For this project, I had an idea in my head of what I was working towards. I picked a pottery bowl instead of a vase because I wanted a large opening and a short base, and also I wanted to hide the green oasis that I’d be using. I filled the bowl with the oasis, and then simply started adding stems. The great thing about dried flowers is that they don’t need water – just stick them in and they are good to go. Some of the flowers have a pretty burgundy coloring which I thought was perfect for fall. I mixed up the blues, greens and burgundy colors. Most of the stems were the perfect length for the height I wanted, which was very handy.

I was surprised by how quickly it all came together! I have it displayed on top of our refrigerator, hiding all of the wires from our WiFi router (well, mostly hiding them). Of course I had fun making it! No better way to spend some time than working with flowers!

It was nice to have a low-key day today. Everyone needs a day to recharge. I hope you were able to do something that was fun, too!

Take care and stay safe.

In Peace,
Dana

Blue hydrangeas on drying racks
This is how I dry most of my flowers.
Oasis in the pottery
Not a pretty picture, but just a look at the reused floral foam / oasis which I used today.
Hydrangea arrangement in progress 2
I started with the tallest stem in the middle and worked around it by turning the container after each flower I added.
hydrangea arrangement in progress
There’s a little more progress with this picture.
Hydrangea arrangement full view
And before I knew it, it was complete!
hydrangea arrangement back view
This is the back (only based on the pattern of the pottery). The back just might be nicer than the front!
hydrangea arrangement side view on fridge
And here is where it now lives – on top of the refrigerator and mostly hiding all of those wires! You can see the flowers of the Fountain grass Pennisetum Advena Rubrum in the corner.
hydrangea arrangement side view on fridge 2
A side view of the arrangement (and some of the wires…).
hydrangea arrangement full view of cabinets
I think it is a nice addition to the kitchen!
hydrangea arrangement with pumpkins
There were even a few flowers left over for a tiny bouquet!
Iris the chicken up close
This is one of my girls on a lovely and sunny day!

As always, thank you for visiting! See you next time! πŸ™‚

Creative Floral Fun

Hello there! You are very welcome to my blog. Today I was working with my 16 year old daughter, making face masks together. It was her first real sewing project, and she was deservedly proud of herself. I was glad we did it together, and even more glad that she had initiated it. But confession time: sewing is something I am not comfortable with. I just never fell in love with it. I’m hoping that she will learn how to sew and learn to really enjoy it, too. Now – working with flowers – THAT is something I love to do!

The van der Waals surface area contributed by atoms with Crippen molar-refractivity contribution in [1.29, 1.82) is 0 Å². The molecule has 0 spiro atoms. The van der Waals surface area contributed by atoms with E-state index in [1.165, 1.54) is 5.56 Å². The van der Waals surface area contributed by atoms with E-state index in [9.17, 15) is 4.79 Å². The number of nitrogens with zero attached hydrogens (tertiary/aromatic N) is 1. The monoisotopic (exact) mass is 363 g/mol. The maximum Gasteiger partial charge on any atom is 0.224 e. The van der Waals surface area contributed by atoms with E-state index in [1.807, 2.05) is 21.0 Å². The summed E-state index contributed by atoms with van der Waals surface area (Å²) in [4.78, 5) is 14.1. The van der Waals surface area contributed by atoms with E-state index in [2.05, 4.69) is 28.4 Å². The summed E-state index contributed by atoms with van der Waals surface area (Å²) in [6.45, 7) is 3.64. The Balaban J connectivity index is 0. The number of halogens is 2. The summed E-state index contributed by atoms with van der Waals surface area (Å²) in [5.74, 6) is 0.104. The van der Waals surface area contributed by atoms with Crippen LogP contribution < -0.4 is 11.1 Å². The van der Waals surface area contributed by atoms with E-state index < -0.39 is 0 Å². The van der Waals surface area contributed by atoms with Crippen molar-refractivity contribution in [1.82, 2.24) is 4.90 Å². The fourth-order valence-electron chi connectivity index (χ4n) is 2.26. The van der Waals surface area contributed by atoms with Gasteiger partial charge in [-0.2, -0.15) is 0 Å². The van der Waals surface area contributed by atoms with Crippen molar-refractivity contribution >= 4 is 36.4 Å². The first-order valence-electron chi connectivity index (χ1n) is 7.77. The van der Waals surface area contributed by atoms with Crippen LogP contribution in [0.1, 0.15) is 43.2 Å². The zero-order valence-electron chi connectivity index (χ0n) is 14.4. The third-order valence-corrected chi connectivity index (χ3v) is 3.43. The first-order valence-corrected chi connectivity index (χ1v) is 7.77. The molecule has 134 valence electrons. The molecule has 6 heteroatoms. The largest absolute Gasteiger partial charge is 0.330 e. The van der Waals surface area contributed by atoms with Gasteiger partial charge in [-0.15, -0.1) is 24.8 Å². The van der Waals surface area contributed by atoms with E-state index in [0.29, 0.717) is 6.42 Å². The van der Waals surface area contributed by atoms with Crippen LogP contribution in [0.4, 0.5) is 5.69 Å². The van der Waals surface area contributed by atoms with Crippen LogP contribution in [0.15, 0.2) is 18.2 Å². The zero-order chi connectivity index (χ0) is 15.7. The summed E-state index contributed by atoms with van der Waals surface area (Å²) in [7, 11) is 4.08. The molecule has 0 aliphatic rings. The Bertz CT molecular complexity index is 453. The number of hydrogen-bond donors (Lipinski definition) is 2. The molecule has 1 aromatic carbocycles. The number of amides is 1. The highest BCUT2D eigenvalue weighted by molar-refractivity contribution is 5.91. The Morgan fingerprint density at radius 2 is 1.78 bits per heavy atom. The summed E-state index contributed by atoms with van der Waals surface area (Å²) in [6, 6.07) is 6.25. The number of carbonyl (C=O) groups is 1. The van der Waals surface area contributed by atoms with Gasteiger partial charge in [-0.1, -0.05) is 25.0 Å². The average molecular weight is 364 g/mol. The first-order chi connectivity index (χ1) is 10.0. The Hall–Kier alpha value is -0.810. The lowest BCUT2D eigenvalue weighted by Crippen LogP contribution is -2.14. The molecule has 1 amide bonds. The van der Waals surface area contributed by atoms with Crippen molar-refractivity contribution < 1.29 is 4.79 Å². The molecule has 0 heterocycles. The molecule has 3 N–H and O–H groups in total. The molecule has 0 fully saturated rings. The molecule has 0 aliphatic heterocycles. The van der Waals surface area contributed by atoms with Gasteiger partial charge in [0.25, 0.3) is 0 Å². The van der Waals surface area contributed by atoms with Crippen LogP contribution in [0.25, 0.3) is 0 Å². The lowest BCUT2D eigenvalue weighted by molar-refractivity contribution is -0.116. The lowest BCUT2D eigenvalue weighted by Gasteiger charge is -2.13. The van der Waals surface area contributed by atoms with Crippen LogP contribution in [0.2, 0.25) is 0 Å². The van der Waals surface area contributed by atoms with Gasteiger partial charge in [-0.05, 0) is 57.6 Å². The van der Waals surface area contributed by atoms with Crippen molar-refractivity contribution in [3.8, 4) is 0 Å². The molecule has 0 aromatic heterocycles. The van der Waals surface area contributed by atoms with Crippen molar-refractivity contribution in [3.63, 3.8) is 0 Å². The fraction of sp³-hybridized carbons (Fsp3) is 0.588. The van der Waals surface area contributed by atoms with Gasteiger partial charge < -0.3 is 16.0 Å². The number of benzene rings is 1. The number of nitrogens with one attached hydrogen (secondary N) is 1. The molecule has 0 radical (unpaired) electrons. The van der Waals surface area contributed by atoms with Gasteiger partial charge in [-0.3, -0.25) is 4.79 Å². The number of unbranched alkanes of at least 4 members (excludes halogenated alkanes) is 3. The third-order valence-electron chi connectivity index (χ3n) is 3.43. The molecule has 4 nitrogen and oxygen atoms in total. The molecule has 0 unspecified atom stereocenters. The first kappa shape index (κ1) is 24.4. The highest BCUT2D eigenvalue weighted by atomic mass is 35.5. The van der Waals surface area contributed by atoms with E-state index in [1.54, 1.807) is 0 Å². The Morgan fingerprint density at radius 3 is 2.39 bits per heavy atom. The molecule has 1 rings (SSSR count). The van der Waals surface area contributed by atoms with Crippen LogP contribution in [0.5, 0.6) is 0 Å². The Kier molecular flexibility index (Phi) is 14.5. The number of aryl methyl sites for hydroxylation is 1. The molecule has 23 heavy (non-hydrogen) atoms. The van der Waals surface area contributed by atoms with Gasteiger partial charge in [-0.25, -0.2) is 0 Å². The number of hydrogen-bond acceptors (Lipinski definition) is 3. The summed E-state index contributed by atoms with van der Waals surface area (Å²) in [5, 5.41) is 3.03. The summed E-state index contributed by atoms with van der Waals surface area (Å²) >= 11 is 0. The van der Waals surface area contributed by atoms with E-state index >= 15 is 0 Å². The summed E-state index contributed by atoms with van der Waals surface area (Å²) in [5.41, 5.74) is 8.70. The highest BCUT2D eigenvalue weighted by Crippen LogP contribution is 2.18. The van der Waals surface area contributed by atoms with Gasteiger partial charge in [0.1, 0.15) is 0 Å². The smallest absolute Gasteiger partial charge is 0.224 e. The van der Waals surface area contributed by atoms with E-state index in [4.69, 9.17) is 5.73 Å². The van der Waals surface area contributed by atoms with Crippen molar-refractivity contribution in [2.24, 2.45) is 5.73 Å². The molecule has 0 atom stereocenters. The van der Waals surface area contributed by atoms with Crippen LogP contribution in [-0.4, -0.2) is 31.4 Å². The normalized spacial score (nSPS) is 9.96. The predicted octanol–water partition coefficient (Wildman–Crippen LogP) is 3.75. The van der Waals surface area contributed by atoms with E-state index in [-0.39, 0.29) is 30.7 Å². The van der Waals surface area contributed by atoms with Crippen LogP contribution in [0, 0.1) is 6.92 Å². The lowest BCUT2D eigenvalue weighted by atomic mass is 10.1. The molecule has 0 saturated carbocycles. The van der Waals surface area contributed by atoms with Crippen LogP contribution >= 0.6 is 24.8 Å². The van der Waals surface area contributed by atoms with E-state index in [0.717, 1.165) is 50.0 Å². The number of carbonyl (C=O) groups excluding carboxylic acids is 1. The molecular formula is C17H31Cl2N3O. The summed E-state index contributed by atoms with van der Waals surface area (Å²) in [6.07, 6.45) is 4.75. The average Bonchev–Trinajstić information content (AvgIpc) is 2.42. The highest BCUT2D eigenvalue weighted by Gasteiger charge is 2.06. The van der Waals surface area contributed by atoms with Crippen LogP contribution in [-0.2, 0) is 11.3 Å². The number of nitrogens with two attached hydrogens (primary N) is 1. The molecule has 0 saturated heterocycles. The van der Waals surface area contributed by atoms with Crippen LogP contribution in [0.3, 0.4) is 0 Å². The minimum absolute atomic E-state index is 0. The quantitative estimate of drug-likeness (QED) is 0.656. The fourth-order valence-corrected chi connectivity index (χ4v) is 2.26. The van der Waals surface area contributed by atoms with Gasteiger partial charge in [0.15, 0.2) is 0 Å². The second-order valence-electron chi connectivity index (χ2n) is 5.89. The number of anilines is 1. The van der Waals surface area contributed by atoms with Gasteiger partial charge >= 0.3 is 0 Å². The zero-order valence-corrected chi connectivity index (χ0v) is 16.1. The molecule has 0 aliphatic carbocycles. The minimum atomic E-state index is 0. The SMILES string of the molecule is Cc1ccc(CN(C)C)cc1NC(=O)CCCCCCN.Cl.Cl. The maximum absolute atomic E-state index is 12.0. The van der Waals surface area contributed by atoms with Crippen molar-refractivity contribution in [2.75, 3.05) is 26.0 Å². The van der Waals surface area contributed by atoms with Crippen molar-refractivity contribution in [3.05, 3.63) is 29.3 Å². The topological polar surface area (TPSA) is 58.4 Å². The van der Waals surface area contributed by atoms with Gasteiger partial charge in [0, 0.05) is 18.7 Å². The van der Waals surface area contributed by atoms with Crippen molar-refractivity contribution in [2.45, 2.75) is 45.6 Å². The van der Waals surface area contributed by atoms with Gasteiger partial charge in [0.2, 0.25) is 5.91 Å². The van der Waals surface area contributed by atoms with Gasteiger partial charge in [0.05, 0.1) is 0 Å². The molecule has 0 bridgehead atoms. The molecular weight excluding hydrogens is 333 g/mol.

I had a bunch of chores to do around the house yesterday. As a ‘treat’ to myself for doing all of that, I decided to make another flower arrangement. πŸ™‚ All work and no play makes for a very dull day. Just like I did for my last arrangement a few weeks ago, I walked around the garden with my secateurs and snipped whatever I fancied. The tricky part was finding something ‘lofty and light’, which honestly I couldn’t find. But let me walk you through what I did use, and why:

Leycesteria formosa – also known as Himalayan honeysuckle or pheasant berry. This is great for creating structure. I love how the berries hang – giving a curve to the ends of the branch. The deep burgundy color of the berries and flowers is very pretty, too.

Pittosporum Tom Thumb – this deep, dark (purple/burgundy?) colored shrub with curly edged leaves is so easy to work with. I used it as filler to help hold things in place and to hide the white tape (see below for why I used white tape).

Rosemary – I liked the different texture of this plant. These are straight spikes and given I couldn’t really maneuver them in my container (I’ll explain below) I only used a few sprigs.

Erysimum ‘Super Bowl’ Mauve – I added these light purple stems to break up the strong tones of burgundy in the arrangement. Each stem only had a couple of small flowers on the very end of them, so I added two stems for each place that I added them. They more or less stayed together.

Clematis Purpurea Plena Elegans – this flower worked so well last time, I couldn’t pass it up. I was able to bring some of the flowers quite high, which is what I was hoping for. They are also a burgundy color.